Summer Savings! Get unlimited digital access for 13 weeks for $13.
Readers Respond
News Opinion Readers Respond

Hazards of fracking deserve closer look

In an article about natural gas drilling ("Md. environment chief wants more U.S. oversight of fracking," April 13), The Sun's John Fritze reports that to "extract natural gas through fracking, companies use millions of gallons of liquids," but that explanation is inadequate. Anyone interested in information about fracking for gas extraction should watch the HBO documentary, "Gasland," or drive up to Bradford County, Penn. and see the devastating results of this process.

Toxic chemicals are pumped into the ground with water and sand to force the gas up. Sixty-five of the chemicals used are considered dangerous to human health. Water buffalos sit on properties where the wells have been contaminated with methane and other toxic substances. Some homes must be "vented out" when the methane inside becomes dangerously high. Property values of homes with contaminated wells have plummeted in Bradford County. Tanker trucks carrying water to the gas extraction sites and removing the contaminated water for disposal travel 24/7 through the area.

Contaminated well water is not safe to drink and is too polluted for bathing, cooking, laundry, etc. Home owners are responsible for the cost of testing well water. These tests are not the standard tests and costs between $500 and $1,000. The gas company supplies water to the residents with contaminated wells, but will not claim responsibility for the contamination. Methane has been observed bubbling in the Susquehanna River around Sugar Run, which eventually empties into the Chesapeake Bay.

The Halliburton Loophole, part of the Bush Administration's 2005 Energy Bill, stripped the EPA of its authority to enforce the Clean Water Act by exempting the energy companies. Besides restoring authority to the EPA, it's time to invest in clean energy.

Janet Stringer, Havre de Grace

Copyright © 2015, The Baltimore Sun
Related Content
  • On fracking, O'Malley betrays his supposed principles

    On fracking, O'Malley betrays his supposed principles

    Wenonah Hauter's Dec. 3 op-ed, "There is no safe fracking, Mr. O'Malley," was exactly the kind of criticism that the O'Malley administration, and their self-proclaimed commitment to "protecting our environment" deserves. Opening Maryland to fracking undermines any goal the O'Malley administration...

  • The frackers are coming, the frackers are coming!

    The frackers are coming, the frackers are coming!

    History, myth, and legend informs those of us in the United States that on a chilly night in 1775 a relative of mine mounted his horse, and as loudly as he could, rode through the streets of Boston proclaiming that an invading fleet was entering the harbor aiming to muzzle and arrest any acts of...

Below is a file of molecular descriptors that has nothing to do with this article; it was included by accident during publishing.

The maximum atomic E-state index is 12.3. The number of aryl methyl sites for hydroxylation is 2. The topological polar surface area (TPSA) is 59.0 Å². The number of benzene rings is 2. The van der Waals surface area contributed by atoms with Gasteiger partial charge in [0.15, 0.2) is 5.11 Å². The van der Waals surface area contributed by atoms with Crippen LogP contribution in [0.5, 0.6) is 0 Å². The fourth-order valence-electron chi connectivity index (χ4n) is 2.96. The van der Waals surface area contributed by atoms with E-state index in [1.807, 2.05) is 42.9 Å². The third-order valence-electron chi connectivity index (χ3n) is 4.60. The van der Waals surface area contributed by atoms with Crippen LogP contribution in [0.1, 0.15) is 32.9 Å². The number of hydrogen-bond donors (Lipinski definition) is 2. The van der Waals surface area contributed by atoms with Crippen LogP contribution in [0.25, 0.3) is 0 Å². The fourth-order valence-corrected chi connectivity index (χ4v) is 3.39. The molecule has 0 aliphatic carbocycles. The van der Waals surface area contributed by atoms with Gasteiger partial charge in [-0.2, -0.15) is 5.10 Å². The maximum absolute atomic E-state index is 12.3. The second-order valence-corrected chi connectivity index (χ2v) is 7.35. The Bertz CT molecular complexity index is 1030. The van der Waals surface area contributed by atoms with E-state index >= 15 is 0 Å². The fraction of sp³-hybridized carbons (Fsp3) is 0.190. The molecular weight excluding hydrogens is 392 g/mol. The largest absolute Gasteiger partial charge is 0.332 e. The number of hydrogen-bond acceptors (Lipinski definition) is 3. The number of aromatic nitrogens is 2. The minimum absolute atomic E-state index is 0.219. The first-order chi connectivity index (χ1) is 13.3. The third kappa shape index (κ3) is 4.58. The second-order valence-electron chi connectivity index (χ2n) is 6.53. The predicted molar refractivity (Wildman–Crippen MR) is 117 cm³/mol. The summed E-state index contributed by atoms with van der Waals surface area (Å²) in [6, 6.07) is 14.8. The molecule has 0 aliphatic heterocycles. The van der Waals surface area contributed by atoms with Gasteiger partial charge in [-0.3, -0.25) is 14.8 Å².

• Fracking will boost Maryland's economy

    Fracking will boost Maryland's economy

    Wenonah Hauter's recent op-ed on the dangers of fracking in Maryland missed the mark completely ("There is no safe fracking, Mr. O'Malley," Dec. 3).

  • Garrett benefits from vacationers

    Garrett benefits from vacationers

    A recent article by reporter Tim Wheeler about the issue of natural gas development in Garrett County contains a statement from a local Chamber of Commerce board member and farmer who has been a fairly vocal advocate for natural gas development ("Fracking debate intensifies in Western Maryland,"...

  • Sierra Club opposes fracking plan

    Sierra Club opposes fracking plan

    A recent article reported that the Sierra Club "praised the administration's conclusions" regarding opening the state to fracking ("O'Malley administration sets out path to fracking in Md.," Nov. 25).

  • Western Md. faces fracking threat

    Western Md. faces fracking threat

    The recent article about fracking in Western Maryland seemed to me to raise more arguments for not drilling for natural gas in Garrett County than for it ("Fracking debate intensifies in Western Maryland, those benefits would be relatively short-term since "Western Maryland's gas reserves are limited."

  • Fracking in W. Maryland is not a done deal

    Fracking in W. Maryland is not a done deal

    I am sending this letter out as a mother, as a small farmer, as a Garrett County property owner and tax payer, and as a member of a community that I care deeply about.

  • Thank God Hogan wasn't in charge of the fracking report

    Thank God Hogan wasn't in charge of the fracking report

    Maryland's recent report on fracking safely is an example of smart governing ("O'Malley administration sets out path to fracking in Md.," Nov. 25). In July 2011, Gov. Martin O'Malley ordered a commission to be formed by the Maryland Department of the Environment and the Department of Natural Resources....

Comments
Loading
84°